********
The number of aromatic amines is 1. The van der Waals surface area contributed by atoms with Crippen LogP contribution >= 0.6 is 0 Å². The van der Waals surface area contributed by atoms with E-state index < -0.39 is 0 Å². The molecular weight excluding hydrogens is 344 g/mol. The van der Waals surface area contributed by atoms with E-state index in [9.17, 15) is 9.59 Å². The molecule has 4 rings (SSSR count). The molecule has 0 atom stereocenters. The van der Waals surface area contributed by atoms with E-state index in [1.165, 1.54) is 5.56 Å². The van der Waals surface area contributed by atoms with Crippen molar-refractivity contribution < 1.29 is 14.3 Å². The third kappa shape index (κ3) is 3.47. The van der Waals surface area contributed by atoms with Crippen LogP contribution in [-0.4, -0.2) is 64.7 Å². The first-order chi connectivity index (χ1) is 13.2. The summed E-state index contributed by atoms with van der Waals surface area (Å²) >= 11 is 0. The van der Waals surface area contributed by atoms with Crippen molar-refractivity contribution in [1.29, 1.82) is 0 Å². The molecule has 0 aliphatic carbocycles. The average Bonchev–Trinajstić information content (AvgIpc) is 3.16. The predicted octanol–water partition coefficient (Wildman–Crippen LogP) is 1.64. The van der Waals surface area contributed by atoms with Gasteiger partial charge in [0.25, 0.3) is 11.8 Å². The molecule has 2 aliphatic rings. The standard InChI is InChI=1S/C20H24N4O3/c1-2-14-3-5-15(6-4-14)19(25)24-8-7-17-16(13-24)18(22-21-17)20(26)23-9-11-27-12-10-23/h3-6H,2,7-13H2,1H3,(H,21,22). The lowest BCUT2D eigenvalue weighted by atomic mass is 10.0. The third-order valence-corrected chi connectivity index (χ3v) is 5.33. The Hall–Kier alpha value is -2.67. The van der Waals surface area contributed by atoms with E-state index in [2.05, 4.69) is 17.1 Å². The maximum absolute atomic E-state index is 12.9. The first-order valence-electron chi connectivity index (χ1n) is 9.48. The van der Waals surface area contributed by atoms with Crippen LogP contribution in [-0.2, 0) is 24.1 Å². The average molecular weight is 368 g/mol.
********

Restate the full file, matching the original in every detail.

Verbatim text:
The number of aromatic amines is 1. The van der Waals surface area contributed by atoms with Crippen LogP contribution >= 0.6 is 0 Å². The van der Waals surface area contributed by atoms with E-state index < -0.39 is 0 Å². The molecular weight excluding hydrogens is 344 g/mol. The van der Waals surface area contributed by atoms with E-state index in [9.17, 15) is 9.59 Å². The molecule has 4 rings (SSSR count). The molecule has 0 atom stereocenters. The van der Waals surface area contributed by atoms with E-state index in [1.165, 1.54) is 5.56 Å². The van der Waals surface area contributed by atoms with Crippen molar-refractivity contribution < 1.29 is 14.3 Å². The third kappa shape index (κ3) is 3.47. The van der Waals surface area contributed by atoms with Crippen LogP contribution in [-0.4, -0.2) is 64.7 Å². The first-order chi connectivity index (χ1) is 13.2. The summed E-state index contributed by atoms with van der Waals surface area (Å²) >= 11 is 0. The van der Waals surface area contributed by atoms with Crippen molar-refractivity contribution in [1.29, 1.82) is 0 Å². The molecule has 0 aliphatic carbocycles. The average Bonchev–Trinajstić information content (AvgIpc) is 3.16. The predicted octanol–water partition coefficient (Wildman–Crippen LogP) is 1.64. The van der Waals surface area contributed by atoms with Gasteiger partial charge in [0.25, 0.3) is 11.8 Å². The molecule has 2 aliphatic rings. The standard InChI is InChI=1S/C20H24N4O3/c1-2-14-3-5-15(6-4-14)19(25)24-8-7-17-16(13-24)18(22-21-17)20(26)23-9-11-27-12-10-23/h3-6H,2,7-13H2,1H3,(H,21,22). The lowest BCUT2D eigenvalue weighted by atomic mass is 10.0. The third-order valence-corrected chi connectivity index (χ3v) is 5.33. The Hall–Kier alpha value is -2.67. The van der Waals surface area contributed by atoms with E-state index in [2.05, 4.69) is 17.1 Å². The maximum absolute atomic E-state index is 12.9. The first-order valence-electron chi connectivity index (χ1n) is 9.48. The van der Waals surface area contributed by atoms with Crippen LogP contribution in [-0.2, 0) is 24.1 Å². The average molecular weight is 368 g/mol.